Viotek GN34C 34" or MSI Optix MAG341CQ

In numbers

In the ultrawide market, prices can vary wildly from one product to the next. Right now, you can find 3440 x 1440 ultrawides – our recommended resolution if you are jumping into the ultrawide space – anywhere from $400 on the low side, to more than $1,000 depending on the specifications and panel technology. While some of the IPS variants that are available for ~$1,000 are excellent, this is a budget monitor feature, so we won’t be spending much time on that.

Bizarrely there are still lots of older 3440 x 1440 monitors around, most of which are overpriced. There's no point spending $600-700 on a 100 Hz VA panel these days, when equivalents are available at $400. Almost all of these ultrawides use a Samsung SVA panel, so you aren’t gaining anything by choosing a higher priced monitor with the same baseline specs. With this in mind, there are several monitors that we're happy to recommend for budget shoppers, all using 3440 x 1440 100Hz Samsung VA panels.

If you’re in the United States, the best option is the Viotek GN34C, which retails for around $400. There's also the Viotek GNV34D for a bit less but it's 1500R curved, compared to 1800R for the GN34C.

Outside of the US, the next best option is the MSI Optix MAG341CQ. Essentially the same panel, it costs a little bit over $400 but in most other territories it’s one of the cheapest options available. In places like Australia we’d also look into the Kogan 34” ultrawide monitor, which is virtually identical to the GN34C and seems to be manufactured by the same company. All of these options have the same basic strengths and weaknesses.

The 34-inch Samsung 3440 x 1440 VA panel at 100 Hz is decent enough for gaming, but it won’t blow you away with its performance, expect around 8ms response times with some amount of dark level smearing. Input lag is generally fine, expect contrast around 3,000:1 which is decent, and uniformity tends to be average. It’s still a high-ish refresh experience, with adaptive sync and low frame rate compensation.

All of these monitors also feature similar designs and builds, all lack height adjustability which is something you only see on premium ultrawides. Despite these cutbacks, we still think these ultrawides are great options for budget gamers wanting to experience 21:9, which I personally use and love.

At $400, 3440 x 1440 100Hz monitors are great buys despite fairly average performance considering how much more you have to spend to get a step up in quality. IPS variants, including those that have been around for a while now, are still quite expensive. Something like the Acer Predator X34P or Alienware AW3418DW are still priced at over $700 which is a substantial increase over budget offerings. They are better, offering 120Hz refresh rates, but this is a mid-range to high-end price point.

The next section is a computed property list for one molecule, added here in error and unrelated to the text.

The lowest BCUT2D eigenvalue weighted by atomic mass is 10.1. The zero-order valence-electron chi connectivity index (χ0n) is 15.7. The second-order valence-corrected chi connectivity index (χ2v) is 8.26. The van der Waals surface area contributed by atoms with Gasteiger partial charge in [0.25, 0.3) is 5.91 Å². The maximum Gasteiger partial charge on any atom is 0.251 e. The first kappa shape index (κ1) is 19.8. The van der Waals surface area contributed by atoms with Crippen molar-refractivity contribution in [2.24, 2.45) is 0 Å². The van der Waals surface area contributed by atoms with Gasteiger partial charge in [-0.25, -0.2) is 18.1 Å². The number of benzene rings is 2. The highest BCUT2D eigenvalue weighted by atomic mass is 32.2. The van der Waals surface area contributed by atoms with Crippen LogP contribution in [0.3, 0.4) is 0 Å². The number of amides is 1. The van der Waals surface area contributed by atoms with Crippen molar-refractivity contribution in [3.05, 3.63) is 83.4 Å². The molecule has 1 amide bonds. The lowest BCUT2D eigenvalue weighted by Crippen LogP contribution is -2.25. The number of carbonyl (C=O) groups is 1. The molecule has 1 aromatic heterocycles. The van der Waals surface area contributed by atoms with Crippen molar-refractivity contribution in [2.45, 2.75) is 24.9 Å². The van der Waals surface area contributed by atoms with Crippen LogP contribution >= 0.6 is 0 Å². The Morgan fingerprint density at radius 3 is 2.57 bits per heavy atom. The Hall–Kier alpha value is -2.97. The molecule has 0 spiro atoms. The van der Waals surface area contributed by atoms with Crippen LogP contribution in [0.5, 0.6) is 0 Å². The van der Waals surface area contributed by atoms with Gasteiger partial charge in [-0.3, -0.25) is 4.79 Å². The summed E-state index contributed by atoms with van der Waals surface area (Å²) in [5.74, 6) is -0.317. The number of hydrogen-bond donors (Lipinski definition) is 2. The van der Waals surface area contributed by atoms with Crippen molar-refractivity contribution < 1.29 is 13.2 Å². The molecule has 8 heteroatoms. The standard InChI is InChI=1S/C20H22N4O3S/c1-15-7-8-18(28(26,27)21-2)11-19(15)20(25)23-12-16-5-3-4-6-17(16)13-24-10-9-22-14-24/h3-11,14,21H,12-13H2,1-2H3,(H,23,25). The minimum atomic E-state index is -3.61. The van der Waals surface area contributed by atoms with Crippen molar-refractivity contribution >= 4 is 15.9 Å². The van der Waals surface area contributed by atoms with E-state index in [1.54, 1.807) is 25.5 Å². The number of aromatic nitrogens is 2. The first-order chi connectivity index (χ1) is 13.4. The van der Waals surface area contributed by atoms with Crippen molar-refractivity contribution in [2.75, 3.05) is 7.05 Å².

One last option to consider is the new crop of 3440 x 1440 144Hz monitors, like the Nixeus NX-EDG34S, which retails for around $550. These panels are more expensive, but they do offer a higher refresh rate and moderately better response time performance to match. If pricing reaches closer to ~$500 we think we’ll be on to a winner considering the upgrade that's on offer.

One Dirt-Cheap Monitor

Acer SB220Q 21.5"

What to do if you can’t afford any of the monitors we’ve been talking about so far. What if you only have $100 to spend on a display? Can you get anything decent at that price? Are these monitors well suited to gaming?

Admittedly, we haven’t spent a lot of time testing sub-$100 displays because the vast majority of them are oriented towards office productivity, where an inexpensive 1080p 60Hz monitor is perfectly fine for editing documents and spreadsheets. But we recently tested out the most popular monitor on Amazon by far, the Acer SB220Q which retails for just $90, and appears to be the best of the sub-$100 options.

The SB220Q isn’t a bad monitor for the price, offering a 22-inch 1080p 75Hz IPS panel and most of the color-related aspects to this panel are good. Factory calibration is respectable, uniformity is good and viewing angles are excellent. Brightness and contrast are only okay, but not terrible and most aspects to the color performance are better than what you’d get with any equivalent TN panel around this price point.

The big downside here is response time performance, which is either slow and produces lots of smearing, or plagued with inverse ghosting. This, unfortunately, doesn’t make the SB220Q a very good gaming monitor, and we’d advise anyone that can afford the extra $50-60 to grab one of our budget 1080p 144Hz monitor recommendations because they are much better for that purpose. At the same time, if you only have $100 to spend, then the SB220Q is serviceable and it’s not like the experience is completely unusable for this task, it’s just not that good.